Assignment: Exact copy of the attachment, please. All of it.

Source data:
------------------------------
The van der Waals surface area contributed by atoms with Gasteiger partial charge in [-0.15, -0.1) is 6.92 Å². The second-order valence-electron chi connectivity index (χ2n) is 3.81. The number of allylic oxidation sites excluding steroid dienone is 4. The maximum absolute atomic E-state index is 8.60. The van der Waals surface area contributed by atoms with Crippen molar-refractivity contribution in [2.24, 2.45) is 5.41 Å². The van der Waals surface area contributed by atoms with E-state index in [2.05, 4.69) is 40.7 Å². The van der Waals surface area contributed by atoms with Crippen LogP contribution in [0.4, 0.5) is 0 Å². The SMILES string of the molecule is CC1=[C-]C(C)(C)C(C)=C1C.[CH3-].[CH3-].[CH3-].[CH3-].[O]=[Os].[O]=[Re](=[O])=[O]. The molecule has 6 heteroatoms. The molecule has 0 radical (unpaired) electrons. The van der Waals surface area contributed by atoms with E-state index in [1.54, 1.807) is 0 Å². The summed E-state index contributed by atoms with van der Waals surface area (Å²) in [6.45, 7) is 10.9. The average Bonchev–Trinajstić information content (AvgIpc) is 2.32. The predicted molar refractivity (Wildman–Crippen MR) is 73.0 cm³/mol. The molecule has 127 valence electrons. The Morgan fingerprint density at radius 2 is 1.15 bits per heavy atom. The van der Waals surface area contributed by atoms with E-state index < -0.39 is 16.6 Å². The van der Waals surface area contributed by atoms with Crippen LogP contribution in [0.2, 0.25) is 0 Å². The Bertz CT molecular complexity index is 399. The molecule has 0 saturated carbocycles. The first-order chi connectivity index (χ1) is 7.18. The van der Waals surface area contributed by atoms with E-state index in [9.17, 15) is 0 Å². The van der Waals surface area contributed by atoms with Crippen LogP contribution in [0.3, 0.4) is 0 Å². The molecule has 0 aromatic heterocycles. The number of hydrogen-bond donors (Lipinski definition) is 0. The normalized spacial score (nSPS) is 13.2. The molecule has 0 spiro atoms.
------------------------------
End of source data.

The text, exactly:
The van der Waals surface area contributed by atoms with Gasteiger partial charge in [-0.15, -0.1) is 6.92 Å². The second-order valence-electron chi connectivity index (χ2n) is 3.81. The number of allylic oxidation sites excluding steroid dienone is 4. The maximum absolute atomic E-state index is 8.60. The van der Waals surface area contributed by atoms with Crippen molar-refractivity contribution in [2.24, 2.45) is 5.41 Å². The van der Waals surface area contributed by atoms with E-state index in [2.05, 4.69) is 40.7 Å². The van der Waals surface area contributed by atoms with Crippen LogP contribution in [0.4, 0.5) is 0 Å². The SMILES string of the molecule is CC1=[C-]C(C)(C)C(C)=C1C.[CH3-].[CH3-].[CH3-].[CH3-].[O]=[Os].[O]=[Re](=[O])=[O]. The molecule has 6 heteroatoms. The molecule has 0 radical (unpaired) electrons. The van der Waals surface area contributed by atoms with E-state index in [1.54, 1.807) is 0 Å². The summed E-state index contributed by atoms with van der Waals surface area (Å²) in [6.45, 7) is 10.9. The average Bonchev–Trinajstić information content (AvgIpc) is 2.32. The predicted molar refractivity (Wildman–Crippen MR) is 73.0 cm³/mol. The molecule has 127 valence electrons. The Morgan fingerprint density at radius 2 is 1.15 bits per heavy atom. The van der Waals surface area contributed by atoms with E-state index < -0.39 is 16.6 Å². The van der Waals surface area contributed by atoms with Crippen LogP contribution in [0.2, 0.25) is 0 Å². The Bertz CT molecular complexity index is 399. The molecule has 0 saturated carbocycles. The first-order chi connectivity index (χ1) is 7.18. The van der Waals surface area contributed by atoms with E-state index in [9.17, 15) is 0 Å². The van der Waals surface area contributed by atoms with Crippen LogP contribution in [0.3, 0.4) is 0 Å². The molecule has 0 aromatic heterocycles. The number of hydrogen-bond donors (Lipinski definition) is 0. The normalized spacial score (nSPS) is 13.2. The molecule has 0 spiro atoms.